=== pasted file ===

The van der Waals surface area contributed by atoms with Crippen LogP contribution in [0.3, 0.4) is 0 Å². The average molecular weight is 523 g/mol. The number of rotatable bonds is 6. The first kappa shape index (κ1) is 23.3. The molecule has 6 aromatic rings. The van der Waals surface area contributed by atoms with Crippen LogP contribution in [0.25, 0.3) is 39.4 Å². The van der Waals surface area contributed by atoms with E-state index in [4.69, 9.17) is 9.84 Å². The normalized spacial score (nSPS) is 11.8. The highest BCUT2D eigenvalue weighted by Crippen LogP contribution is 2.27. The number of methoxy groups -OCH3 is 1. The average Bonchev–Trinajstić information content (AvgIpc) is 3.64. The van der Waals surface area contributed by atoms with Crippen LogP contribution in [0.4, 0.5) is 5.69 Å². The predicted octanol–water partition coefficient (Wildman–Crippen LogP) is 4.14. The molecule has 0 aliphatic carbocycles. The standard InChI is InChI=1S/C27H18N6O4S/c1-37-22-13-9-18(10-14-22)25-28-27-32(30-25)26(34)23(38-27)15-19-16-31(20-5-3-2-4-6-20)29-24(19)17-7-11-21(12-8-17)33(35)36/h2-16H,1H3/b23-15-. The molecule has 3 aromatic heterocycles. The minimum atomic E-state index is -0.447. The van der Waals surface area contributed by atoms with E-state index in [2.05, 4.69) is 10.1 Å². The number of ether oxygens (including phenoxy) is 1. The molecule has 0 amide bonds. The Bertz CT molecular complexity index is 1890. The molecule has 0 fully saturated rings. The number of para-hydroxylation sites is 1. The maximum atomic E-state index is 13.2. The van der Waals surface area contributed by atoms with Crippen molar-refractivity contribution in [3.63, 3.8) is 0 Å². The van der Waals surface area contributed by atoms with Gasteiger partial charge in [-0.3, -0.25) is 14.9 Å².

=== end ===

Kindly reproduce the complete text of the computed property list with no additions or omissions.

The van der Waals surface area contributed by atoms with Crippen LogP contribution in [0.3, 0.4) is 0 Å². The average molecular weight is 523 g/mol. The number of rotatable bonds is 6. The first kappa shape index (κ1) is 23.3. The molecule has 6 aromatic rings. The van der Waals surface area contributed by atoms with Crippen LogP contribution in [0.25, 0.3) is 39.4 Å². The van der Waals surface area contributed by atoms with E-state index in [4.69, 9.17) is 9.84 Å². The normalized spacial score (nSPS) is 11.8. The highest BCUT2D eigenvalue weighted by Crippen LogP contribution is 2.27. The number of methoxy groups -OCH3 is 1. The average Bonchev–Trinajstić information content (AvgIpc) is 3.64. The van der Waals surface area contributed by atoms with Crippen LogP contribution in [0.4, 0.5) is 5.69 Å². The predicted octanol–water partition coefficient (Wildman–Crippen LogP) is 4.14. The molecule has 0 aliphatic carbocycles. The standard InChI is InChI=1S/C27H18N6O4S/c1-37-22-13-9-18(10-14-22)25-28-27-32(30-25)26(34)23(38-27)15-19-16-31(20-5-3-2-4-6-20)29-24(19)17-7-11-21(12-8-17)33(35)36/h2-16H,1H3/b23-15-. The molecule has 3 aromatic heterocycles. The minimum atomic E-state index is -0.447. The van der Waals surface area contributed by atoms with E-state index in [2.05, 4.69) is 10.1 Å². The number of ether oxygens (including phenoxy) is 1. The molecule has 0 amide bonds. The Bertz CT molecular complexity index is 1890. The molecule has 0 fully saturated rings. The number of para-hydroxylation sites is 1. The maximum atomic E-state index is 13.2. The van der Waals surface area contributed by atoms with Crippen molar-refractivity contribution in [3.63, 3.8) is 0 Å². The van der Waals surface area contributed by atoms with Gasteiger partial charge in [-0.3, -0.25) is 14.9 Å².